WE'RE lucky here, for along parts of the eastern arm of the Western Port foreshore, you can have the world to yourself – or so you think!
It was a warm summer’s morning in January 2020. The tide was out; the Queensferry foreshore was mine.
Suddenly, there they were some 50 metres or so offshore, ‘three shapes’ knee-deep in mud dragging a sled.
Momentarily I thought of Scott and his party in the Antarctica struggling to get back to the Base Camp, but I came to my senses and waited for reality to arrive.
Fifteen minutes later, the ‘shapes’, dressed in wet suits and a little exhausted, made dry land.
As the team washed off the mud and rehydrated, for this scientific work is hard going, I learnt that in the last fifty years or so, many hectares of seagrass had disappeared from Western Port. The aim was that by the end of the three-year research period, the team would have a good understanding of the problem and be able to indicate how and where it could be re-established.
In the few remaining minutes of their brief sojourn, the team told me that their research was just one component of a broader Western Port Environment Research Program being undertaken by Melbourne Water, to restore and rehabilitate key habitats in Western Port. In this case, Melbourne Water was providing financial support and participating in the supervision and field work activities.
With the sun now high in the sky and the temperature climbing, I said farewell to my new found researchers for they still had more work to do – I promised to check the Melbourne Water website.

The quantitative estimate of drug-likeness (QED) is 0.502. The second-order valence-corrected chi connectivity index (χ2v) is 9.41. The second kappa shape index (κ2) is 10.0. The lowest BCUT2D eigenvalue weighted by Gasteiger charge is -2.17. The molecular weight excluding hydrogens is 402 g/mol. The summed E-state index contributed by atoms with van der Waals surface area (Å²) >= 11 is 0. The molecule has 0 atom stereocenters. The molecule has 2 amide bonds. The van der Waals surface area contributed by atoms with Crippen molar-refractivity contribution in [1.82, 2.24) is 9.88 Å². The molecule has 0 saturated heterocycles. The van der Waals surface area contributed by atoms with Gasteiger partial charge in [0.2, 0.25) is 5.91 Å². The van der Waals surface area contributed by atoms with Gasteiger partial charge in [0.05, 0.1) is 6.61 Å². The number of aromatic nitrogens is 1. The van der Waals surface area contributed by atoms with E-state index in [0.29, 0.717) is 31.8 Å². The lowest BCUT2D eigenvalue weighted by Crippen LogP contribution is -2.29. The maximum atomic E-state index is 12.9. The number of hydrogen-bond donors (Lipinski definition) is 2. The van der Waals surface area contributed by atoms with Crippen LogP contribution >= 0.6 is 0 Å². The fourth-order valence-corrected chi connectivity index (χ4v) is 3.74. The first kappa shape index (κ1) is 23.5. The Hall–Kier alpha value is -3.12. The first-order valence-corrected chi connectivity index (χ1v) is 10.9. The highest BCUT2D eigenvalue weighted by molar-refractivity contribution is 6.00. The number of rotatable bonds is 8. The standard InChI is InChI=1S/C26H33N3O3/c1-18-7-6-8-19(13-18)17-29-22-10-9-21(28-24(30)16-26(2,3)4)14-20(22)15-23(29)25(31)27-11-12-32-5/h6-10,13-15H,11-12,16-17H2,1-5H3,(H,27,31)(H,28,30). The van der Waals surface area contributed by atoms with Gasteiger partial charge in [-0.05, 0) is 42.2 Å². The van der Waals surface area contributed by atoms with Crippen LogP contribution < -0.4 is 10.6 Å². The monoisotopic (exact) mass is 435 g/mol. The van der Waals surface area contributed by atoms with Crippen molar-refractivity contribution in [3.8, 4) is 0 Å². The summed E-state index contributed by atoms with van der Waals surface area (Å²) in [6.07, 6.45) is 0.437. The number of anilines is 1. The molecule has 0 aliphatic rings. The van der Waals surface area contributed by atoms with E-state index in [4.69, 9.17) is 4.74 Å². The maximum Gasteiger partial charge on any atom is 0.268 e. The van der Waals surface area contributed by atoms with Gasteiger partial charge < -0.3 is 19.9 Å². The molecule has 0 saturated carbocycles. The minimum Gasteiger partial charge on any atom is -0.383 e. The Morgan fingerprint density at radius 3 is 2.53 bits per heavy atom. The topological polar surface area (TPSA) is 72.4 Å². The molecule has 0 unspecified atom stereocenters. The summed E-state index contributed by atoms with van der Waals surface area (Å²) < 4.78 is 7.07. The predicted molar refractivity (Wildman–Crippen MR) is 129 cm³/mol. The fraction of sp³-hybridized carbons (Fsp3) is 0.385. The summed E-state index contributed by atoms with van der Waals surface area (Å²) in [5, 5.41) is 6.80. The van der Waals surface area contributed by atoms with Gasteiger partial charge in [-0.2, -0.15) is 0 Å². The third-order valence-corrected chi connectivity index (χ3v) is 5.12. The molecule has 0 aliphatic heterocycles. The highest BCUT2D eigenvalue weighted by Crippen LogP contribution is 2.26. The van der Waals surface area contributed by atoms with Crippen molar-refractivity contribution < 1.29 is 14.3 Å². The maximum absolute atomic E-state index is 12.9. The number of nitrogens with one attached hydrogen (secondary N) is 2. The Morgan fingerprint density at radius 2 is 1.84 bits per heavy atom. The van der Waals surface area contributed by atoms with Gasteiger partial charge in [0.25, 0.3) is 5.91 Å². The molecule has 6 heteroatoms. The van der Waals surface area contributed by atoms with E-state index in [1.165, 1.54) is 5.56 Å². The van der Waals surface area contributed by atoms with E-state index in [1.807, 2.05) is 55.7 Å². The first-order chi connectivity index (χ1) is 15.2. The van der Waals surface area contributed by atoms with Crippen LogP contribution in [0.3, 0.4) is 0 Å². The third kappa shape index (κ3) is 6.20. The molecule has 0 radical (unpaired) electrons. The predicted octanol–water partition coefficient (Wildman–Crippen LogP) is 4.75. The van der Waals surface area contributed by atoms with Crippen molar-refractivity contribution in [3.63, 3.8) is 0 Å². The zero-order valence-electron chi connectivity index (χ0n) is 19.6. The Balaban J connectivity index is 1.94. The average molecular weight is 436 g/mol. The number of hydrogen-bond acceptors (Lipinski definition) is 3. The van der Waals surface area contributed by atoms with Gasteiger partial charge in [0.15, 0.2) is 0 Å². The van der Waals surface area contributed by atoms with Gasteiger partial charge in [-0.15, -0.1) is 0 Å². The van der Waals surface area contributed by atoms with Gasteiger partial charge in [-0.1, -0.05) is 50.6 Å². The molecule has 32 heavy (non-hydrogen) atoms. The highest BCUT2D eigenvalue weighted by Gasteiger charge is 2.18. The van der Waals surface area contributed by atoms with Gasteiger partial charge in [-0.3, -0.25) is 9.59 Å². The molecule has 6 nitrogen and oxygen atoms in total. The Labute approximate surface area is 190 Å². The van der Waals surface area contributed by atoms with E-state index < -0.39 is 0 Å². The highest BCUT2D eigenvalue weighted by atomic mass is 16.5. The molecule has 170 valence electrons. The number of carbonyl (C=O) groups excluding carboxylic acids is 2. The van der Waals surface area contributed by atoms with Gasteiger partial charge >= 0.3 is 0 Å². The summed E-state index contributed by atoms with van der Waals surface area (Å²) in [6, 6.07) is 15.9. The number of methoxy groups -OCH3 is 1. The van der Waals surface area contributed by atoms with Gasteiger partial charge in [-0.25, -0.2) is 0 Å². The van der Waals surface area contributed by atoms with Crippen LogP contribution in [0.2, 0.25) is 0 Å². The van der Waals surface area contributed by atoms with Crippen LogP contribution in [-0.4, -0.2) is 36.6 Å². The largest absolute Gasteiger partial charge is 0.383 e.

Later, cooled by a gentle southerly breeze, I thought about my encounter and wondered why seagrass warranted such attention?
After several online searches, it was clear that in the past we had abused our seagrass meadows by:
- harvesting it for home insulation;
- traumatising it by “Pollution episodes involving petroleum products and biocides associated with shipping, farming, drain maintenance and drainage from urban areas.”; and
- killing it off with “pollutants in the form of sediment and nutrients from catchments and eroding coasts.”
In looking at what Deakin University had in mind, one of their links took me to Gardeners of Our Seas. Here I came across two ‘video clips‘. One is called “Seagrass is Awesome”.
Its ‘seagrass message’ is, and one promoted by The Nature Conservancy, Australia, that “They provide essential ecosystem services as a nursery for young fish. Their dense roots stabilise soil and sediment which protects coasts from erosion and storms. They also serve as a nutrient sink and store atmospheric carbon.”
In summarising the project, Dr Craig Sherman, of Deakin University and PhD coordinator for the project had said, “Over many years we have lost significant amounts of seagrass and we need to develop the tools and methods to help rehabilitate and restore these key marine ecosystems. If we can achieve this, it will enable us to undertake cost-effective and large scale seagrass restoration particularly of the genus know as, zostera muelleri.”
It had turned out to be quite a day but I still had one more task: to visit the Melbourne Water website. I’m glad I kept my promise.
Since my chance meeting, I imagine COVID-19 has curtailed some of the ‘muddy field trips’. However, I hope to catch up with the team again, for this research is possibly the most important environmental research project currently underway in Western Port.